This spider is an odd one. For one thing, it only has six legs. That’s assuming that the front appendages with pincers are pedipalps, which they would be on a scorpion. Additionally it doesn’t exactly leap out of its tunnel, which sadly allows Juanito plenty of time to get running. If we’re to assume any attempt at historical accuracy it could be that this arachnid is from a lost family of the sub-order Mesothelae, but it seems unlikely that much thought went into it.

With limited time and budget O’Brien and Peterson put the main effort into the scorpion models, which are excellent. The spider and another creature (a sort of worm with arms) are left over from O’Brien’s work on King Kong! They were two of the monsters at the bottom of a ravine, in one of the most famous cut scenes in the history of cinema. It’s neat that they were pressed into service again a quarter of a century later, but their design esthetic does not sit well alongside the more modern work.

Budget is the enemy of many films, but its lack is painfully visible here. The super-imposing process of the 1950s was labor intensive, and there was just too much to do. The result is a number of scenes that show the silhouette of a scorpion over running crowds. This is the matte over which the animation was to be placed, and it doesn’t look good on its own.

The other thing that looks bad is the scorpion head used for close-up shots. O’Brien supposedly supervised all of the effects, but he must have been looking elsewhere when this puppet was made. All of the realism and artistry of the animation models is completely absent here. It has a goofy, gaping maw that’s constantly drooling and googly eyes, and it looks nothing like the creatures taking apart trains and pulling helicopters out of the sky.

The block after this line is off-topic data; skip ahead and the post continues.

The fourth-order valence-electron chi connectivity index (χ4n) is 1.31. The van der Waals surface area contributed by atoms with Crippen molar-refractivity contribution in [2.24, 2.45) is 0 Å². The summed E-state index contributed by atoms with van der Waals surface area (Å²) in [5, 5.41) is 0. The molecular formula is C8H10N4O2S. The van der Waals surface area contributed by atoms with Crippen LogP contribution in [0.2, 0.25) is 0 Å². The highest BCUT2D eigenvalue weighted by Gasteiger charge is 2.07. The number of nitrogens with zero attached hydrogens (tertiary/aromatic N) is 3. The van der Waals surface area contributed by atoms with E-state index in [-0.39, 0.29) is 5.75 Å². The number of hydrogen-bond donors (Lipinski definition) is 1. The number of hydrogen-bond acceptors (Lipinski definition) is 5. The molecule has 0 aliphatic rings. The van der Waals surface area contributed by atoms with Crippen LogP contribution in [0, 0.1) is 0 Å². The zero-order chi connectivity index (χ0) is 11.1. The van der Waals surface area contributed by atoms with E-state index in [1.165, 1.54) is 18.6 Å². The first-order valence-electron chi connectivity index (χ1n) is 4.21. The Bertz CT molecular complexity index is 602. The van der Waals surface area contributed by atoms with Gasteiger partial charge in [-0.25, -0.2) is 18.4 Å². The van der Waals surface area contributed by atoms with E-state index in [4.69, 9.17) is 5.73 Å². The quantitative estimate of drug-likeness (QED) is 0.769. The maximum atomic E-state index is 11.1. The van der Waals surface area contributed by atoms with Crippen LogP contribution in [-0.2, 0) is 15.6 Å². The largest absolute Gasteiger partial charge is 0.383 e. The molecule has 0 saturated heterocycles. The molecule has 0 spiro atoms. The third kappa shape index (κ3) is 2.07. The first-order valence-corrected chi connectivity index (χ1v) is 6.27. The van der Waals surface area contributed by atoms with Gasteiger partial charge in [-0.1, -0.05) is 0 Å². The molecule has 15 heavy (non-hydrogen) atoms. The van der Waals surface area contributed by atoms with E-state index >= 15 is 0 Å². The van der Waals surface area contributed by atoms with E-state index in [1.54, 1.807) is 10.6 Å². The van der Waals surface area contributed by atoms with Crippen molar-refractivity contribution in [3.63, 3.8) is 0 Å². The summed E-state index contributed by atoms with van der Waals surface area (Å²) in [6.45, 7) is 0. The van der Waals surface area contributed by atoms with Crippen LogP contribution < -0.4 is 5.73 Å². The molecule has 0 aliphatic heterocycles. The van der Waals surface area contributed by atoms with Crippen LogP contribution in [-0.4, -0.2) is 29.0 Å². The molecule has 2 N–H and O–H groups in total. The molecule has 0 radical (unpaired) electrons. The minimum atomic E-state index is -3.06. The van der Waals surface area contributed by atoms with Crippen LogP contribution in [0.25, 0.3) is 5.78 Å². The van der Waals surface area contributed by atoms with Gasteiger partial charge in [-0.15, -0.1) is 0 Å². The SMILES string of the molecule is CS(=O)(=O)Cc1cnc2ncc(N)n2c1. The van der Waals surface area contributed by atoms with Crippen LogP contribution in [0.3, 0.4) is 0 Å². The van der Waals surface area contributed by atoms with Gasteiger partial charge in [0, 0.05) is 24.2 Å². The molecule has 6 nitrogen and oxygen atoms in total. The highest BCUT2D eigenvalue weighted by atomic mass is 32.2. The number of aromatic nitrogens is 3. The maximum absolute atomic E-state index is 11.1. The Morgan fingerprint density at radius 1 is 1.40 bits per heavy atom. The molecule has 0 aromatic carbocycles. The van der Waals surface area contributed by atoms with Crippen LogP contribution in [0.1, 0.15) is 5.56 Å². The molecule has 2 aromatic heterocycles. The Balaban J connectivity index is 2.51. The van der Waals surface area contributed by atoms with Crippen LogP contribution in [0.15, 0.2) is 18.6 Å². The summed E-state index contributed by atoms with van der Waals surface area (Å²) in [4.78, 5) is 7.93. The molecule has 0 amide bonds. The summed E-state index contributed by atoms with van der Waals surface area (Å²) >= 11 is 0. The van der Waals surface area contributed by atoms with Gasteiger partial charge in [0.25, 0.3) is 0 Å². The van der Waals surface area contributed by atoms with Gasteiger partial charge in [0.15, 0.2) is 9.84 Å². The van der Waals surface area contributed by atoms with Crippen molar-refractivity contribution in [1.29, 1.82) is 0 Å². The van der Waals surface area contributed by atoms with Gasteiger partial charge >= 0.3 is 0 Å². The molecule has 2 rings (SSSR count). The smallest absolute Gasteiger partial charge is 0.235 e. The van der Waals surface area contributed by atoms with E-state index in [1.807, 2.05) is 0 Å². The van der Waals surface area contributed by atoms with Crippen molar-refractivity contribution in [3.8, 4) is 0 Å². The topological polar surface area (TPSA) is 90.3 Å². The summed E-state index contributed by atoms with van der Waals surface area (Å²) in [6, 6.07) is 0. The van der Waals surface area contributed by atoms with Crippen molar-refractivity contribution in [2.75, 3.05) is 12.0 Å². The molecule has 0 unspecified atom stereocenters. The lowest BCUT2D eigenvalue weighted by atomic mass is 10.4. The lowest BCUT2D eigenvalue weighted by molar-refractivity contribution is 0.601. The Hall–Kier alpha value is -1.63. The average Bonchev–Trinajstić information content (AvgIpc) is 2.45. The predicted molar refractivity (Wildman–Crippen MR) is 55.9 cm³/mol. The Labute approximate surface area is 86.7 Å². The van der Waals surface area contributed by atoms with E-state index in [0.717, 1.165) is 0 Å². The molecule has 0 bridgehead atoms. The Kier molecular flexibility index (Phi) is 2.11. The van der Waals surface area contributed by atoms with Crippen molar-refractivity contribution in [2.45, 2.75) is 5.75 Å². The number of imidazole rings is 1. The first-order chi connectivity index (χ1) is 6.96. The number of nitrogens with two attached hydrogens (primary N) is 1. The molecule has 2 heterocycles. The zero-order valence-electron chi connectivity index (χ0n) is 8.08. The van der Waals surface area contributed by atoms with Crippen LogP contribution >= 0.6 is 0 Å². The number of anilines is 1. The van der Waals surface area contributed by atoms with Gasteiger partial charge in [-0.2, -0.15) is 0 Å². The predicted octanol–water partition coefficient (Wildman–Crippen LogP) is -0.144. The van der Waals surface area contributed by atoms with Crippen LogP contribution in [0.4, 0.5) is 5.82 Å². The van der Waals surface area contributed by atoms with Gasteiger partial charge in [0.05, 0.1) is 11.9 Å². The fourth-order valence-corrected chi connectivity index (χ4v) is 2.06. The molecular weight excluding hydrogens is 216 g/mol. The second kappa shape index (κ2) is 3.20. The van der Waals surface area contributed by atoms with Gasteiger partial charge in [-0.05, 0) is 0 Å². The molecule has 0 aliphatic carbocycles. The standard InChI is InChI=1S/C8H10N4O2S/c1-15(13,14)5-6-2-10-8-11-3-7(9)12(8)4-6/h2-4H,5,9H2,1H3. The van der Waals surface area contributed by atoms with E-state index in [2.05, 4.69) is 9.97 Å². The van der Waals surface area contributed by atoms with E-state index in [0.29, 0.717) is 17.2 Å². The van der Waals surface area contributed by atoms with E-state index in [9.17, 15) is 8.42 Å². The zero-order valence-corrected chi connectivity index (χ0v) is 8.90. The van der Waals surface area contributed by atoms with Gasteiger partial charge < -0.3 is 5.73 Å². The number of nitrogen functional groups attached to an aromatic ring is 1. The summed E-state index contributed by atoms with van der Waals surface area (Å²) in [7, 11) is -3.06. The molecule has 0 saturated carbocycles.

Hampered by a meandering script and budgetary constraints, “The Black Scorpion” nonetheless marks a high-point in arachnid cinematic effects. Far superior to most puppets and better than low-budget CGI, it’s a shame they weren’t part of a worthier movie.

FOOTNOTES

1. It is actually far from ludicrous to imagine a volcano appearing so near Mexico City. The city lies in the path of the Trans-Mexican Volcanic Belt, which forms a roughly latitudinal line across the country. There is even an active volcano only 40-some miles away. I will not speculate as to the odds of the spontaneous generation of such a massive new volcano in the region, but I think that the side effects of such an event would be catastrophic enough without adding giant prehistoric scorpions into the equation.

2. Whenever a character thinks that someone never returning is a good sign, I can only marvel at their innocence. If I go two hours without hearing from someone, I assume they’ve been eaten by dingoes.

3. Sadly, the legend of the demon bull is largely glossed over. It seemed far more plausible than the actual danger presented.

4. Nope. I’m not invoking the scorpions-are-arachnids clause to justify including this movie in the Big Damn Spider canon, although scorpions are way closer to spiders than whatever the heck this creature is. It only has 6 legs, so maybe it’s an escapee from “Camel Spiders”.